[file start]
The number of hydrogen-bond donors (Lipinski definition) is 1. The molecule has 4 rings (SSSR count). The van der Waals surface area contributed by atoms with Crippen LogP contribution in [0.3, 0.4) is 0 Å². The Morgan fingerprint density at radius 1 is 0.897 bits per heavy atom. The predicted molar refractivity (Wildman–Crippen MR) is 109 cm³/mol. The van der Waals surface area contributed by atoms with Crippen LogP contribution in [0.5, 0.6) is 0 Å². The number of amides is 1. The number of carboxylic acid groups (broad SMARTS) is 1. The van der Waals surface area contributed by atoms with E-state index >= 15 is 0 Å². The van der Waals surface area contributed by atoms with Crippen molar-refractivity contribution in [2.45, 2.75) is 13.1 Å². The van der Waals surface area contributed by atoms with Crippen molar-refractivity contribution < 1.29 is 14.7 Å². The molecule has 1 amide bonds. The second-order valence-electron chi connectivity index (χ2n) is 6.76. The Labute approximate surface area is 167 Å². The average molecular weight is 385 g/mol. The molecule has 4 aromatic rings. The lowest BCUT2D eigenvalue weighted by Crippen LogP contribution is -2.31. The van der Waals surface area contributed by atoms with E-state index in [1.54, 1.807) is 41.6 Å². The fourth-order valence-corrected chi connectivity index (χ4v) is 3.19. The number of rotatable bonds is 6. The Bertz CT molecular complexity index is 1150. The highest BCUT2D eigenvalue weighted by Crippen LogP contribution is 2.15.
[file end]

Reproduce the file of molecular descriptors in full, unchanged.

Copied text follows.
The number of hydrogen-bond donors (Lipinski definition) is 1. The molecule has 4 rings (SSSR count). The van der Waals surface area contributed by atoms with Crippen LogP contribution in [0.3, 0.4) is 0 Å². The Morgan fingerprint density at radius 1 is 0.897 bits per heavy atom. The predicted molar refractivity (Wildman–Crippen MR) is 109 cm³/mol. The van der Waals surface area contributed by atoms with Crippen LogP contribution in [0.5, 0.6) is 0 Å². The number of amides is 1. The number of carboxylic acid groups (broad SMARTS) is 1. The van der Waals surface area contributed by atoms with E-state index >= 15 is 0 Å². The van der Waals surface area contributed by atoms with Crippen molar-refractivity contribution in [2.45, 2.75) is 13.1 Å². The van der Waals surface area contributed by atoms with Crippen molar-refractivity contribution < 1.29 is 14.7 Å². The molecule has 1 amide bonds. The second-order valence-electron chi connectivity index (χ2n) is 6.76. The Labute approximate surface area is 167 Å². The average molecular weight is 385 g/mol. The molecule has 4 aromatic rings. The lowest BCUT2D eigenvalue weighted by Crippen LogP contribution is -2.31. The van der Waals surface area contributed by atoms with E-state index in [1.54, 1.807) is 41.6 Å². The fourth-order valence-corrected chi connectivity index (χ4v) is 3.19. The number of rotatable bonds is 6. The Bertz CT molecular complexity index is 1150. The highest BCUT2D eigenvalue weighted by Crippen LogP contribution is 2.15.